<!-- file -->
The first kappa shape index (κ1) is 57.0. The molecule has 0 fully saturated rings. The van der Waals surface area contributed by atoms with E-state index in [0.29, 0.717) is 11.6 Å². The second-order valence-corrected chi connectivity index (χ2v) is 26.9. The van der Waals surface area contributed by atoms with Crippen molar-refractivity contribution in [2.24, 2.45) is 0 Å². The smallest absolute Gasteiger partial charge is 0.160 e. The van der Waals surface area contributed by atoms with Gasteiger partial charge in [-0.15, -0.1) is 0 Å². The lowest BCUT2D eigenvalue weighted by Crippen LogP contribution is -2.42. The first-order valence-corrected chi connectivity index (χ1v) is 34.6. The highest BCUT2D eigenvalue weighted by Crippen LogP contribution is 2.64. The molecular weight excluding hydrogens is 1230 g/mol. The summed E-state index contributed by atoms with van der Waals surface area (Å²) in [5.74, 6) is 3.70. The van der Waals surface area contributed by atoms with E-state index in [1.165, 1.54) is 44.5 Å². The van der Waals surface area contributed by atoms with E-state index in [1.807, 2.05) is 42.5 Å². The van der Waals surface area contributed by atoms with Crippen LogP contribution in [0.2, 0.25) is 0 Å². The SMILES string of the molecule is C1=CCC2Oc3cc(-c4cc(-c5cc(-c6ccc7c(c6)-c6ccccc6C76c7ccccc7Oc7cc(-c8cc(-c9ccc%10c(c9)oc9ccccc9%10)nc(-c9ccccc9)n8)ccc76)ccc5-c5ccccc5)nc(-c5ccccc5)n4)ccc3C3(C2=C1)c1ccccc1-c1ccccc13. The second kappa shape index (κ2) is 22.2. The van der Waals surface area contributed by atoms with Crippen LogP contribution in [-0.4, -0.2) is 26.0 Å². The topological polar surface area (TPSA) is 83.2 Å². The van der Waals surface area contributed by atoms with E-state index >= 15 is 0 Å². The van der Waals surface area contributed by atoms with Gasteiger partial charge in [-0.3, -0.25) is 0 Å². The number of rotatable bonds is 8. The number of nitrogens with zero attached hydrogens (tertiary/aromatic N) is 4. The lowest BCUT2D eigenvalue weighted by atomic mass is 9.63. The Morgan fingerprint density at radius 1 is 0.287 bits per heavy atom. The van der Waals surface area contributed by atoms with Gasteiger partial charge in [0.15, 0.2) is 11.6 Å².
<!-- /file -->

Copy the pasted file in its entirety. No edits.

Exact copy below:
The first kappa shape index (κ1) is 57.0. The molecule has 0 fully saturated rings. The van der Waals surface area contributed by atoms with E-state index in [0.29, 0.717) is 11.6 Å². The second-order valence-corrected chi connectivity index (χ2v) is 26.9. The van der Waals surface area contributed by atoms with Crippen molar-refractivity contribution in [2.24, 2.45) is 0 Å². The smallest absolute Gasteiger partial charge is 0.160 e. The van der Waals surface area contributed by atoms with Gasteiger partial charge in [-0.15, -0.1) is 0 Å². The lowest BCUT2D eigenvalue weighted by Crippen LogP contribution is -2.42. The first-order valence-corrected chi connectivity index (χ1v) is 34.6. The highest BCUT2D eigenvalue weighted by Crippen LogP contribution is 2.64. The molecular weight excluding hydrogens is 1230 g/mol. The summed E-state index contributed by atoms with van der Waals surface area (Å²) in [5.74, 6) is 3.70. The van der Waals surface area contributed by atoms with E-state index in [1.165, 1.54) is 44.5 Å². The van der Waals surface area contributed by atoms with E-state index in [1.807, 2.05) is 42.5 Å². The van der Waals surface area contributed by atoms with Crippen LogP contribution in [0.2, 0.25) is 0 Å². The SMILES string of the molecule is C1=CCC2Oc3cc(-c4cc(-c5cc(-c6ccc7c(c6)-c6ccccc6C76c7ccccc7Oc7cc(-c8cc(-c9ccc%10c(c9)oc9ccccc9%10)nc(-c9ccccc9)n8)ccc76)ccc5-c5ccccc5)nc(-c5ccccc5)n4)ccc3C3(C2=C1)c1ccccc1-c1ccccc13. The second kappa shape index (κ2) is 22.2. The van der Waals surface area contributed by atoms with Crippen LogP contribution in [-0.4, -0.2) is 26.0 Å². The topological polar surface area (TPSA) is 83.2 Å². The van der Waals surface area contributed by atoms with E-state index >= 15 is 0 Å². The van der Waals surface area contributed by atoms with Gasteiger partial charge in [-0.3, -0.25) is 0 Å². The number of rotatable bonds is 8. The number of nitrogens with zero attached hydrogens (tertiary/aromatic N) is 4. The lowest BCUT2D eigenvalue weighted by atomic mass is 9.63. The Morgan fingerprint density at radius 1 is 0.287 bits per heavy atom. The van der Waals surface area contributed by atoms with Gasteiger partial charge in [0.15, 0.2) is 11.6 Å².